Generation Energy is Canada’s opportunity to shape the country’s energy future. Although Canada leads on many vital social and economic metrics, sadly Canada lags far behind others in terms of sustainable energy, especially in the wind and solar sectors.
Generation Energy was established with the important objective of laying out Canada’s energy roadmap in the coming decades to fulfill her commitments to the Paris Accord and safeguard the planet. Indeed, esteemed scholars from across Canada have produced a report on what this might look like and now Ottawa and Natural Resources Canada seek public input on how to define this energy roadmap and establish its priorities.
The good news is that this appears to be a fair, impartial, science-based process and NRCan and Ottawa are receptive to change. Nullam Recruitment saw many progressive steps taken in both the pan-Canadian Framework on Clean Growth and Climate Change and the most recent budget which dedicates $1.8 billion on green infrastructure, $401 million for a several clean technology development efforts, and $2.5 billion on public transit.
The next step is to develop a specific game plan to transition Canada’s energy landscape and infrastructure; yet unfortunately, public consultation has only garnered 400 inputs from across the country with the majority concentrated in Ontario. What’s worst, this low sample leads to unbalanced representation and, as it stands right now, there is little support for wind and solar despite polls showing 83 per cent of Canadians so support both solar and wind.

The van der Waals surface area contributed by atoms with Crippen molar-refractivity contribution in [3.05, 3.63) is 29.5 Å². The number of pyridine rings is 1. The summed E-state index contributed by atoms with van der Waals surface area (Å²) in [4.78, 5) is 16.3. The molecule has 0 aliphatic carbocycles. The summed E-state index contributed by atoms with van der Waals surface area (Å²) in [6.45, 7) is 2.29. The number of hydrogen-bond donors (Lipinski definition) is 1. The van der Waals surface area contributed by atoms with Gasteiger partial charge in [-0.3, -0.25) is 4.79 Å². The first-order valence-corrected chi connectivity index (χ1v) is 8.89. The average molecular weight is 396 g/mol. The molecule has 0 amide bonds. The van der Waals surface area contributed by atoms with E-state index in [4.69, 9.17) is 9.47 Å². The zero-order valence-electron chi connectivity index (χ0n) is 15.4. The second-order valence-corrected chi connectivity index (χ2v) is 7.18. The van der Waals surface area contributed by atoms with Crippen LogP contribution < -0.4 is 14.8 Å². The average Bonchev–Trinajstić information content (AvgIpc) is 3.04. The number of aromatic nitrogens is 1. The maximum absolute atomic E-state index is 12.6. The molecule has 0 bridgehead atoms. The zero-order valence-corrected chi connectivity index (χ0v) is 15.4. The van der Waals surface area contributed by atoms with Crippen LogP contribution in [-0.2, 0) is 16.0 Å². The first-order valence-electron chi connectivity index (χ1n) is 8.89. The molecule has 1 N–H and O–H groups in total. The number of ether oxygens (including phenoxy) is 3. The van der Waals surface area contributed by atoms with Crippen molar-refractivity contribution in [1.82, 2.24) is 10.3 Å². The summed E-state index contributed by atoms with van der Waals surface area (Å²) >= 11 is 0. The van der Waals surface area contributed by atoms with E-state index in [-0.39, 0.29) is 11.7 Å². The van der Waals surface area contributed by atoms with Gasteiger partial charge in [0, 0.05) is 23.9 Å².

Simply put, without better public engagement, Ottawa will not have the political muscle nor mandate for progressive change.
During this consultation process, the public can participate in polls and submit their views including sharing ideas for the types of projects and initiatives they want to see. So far these have been encouraging ideas around community and indigenous RE projects, clean energy in mining, changes to building codes and transportation but not nearly enough given the scope and ambition of Generation Energy. For instance, one area that is often overlooked by the public is the need to address the legislative and political barriers to open up provincial utilities to independent power producers facilitate widespread residential and commercial renewable energy. Without, Canada’s solar and wind markets are severally is handicapped.
The submissions do take timeout Nullam strongly encourages people to share their views. Speaking with those working closely with this process, the submissions matter and have genuine influence.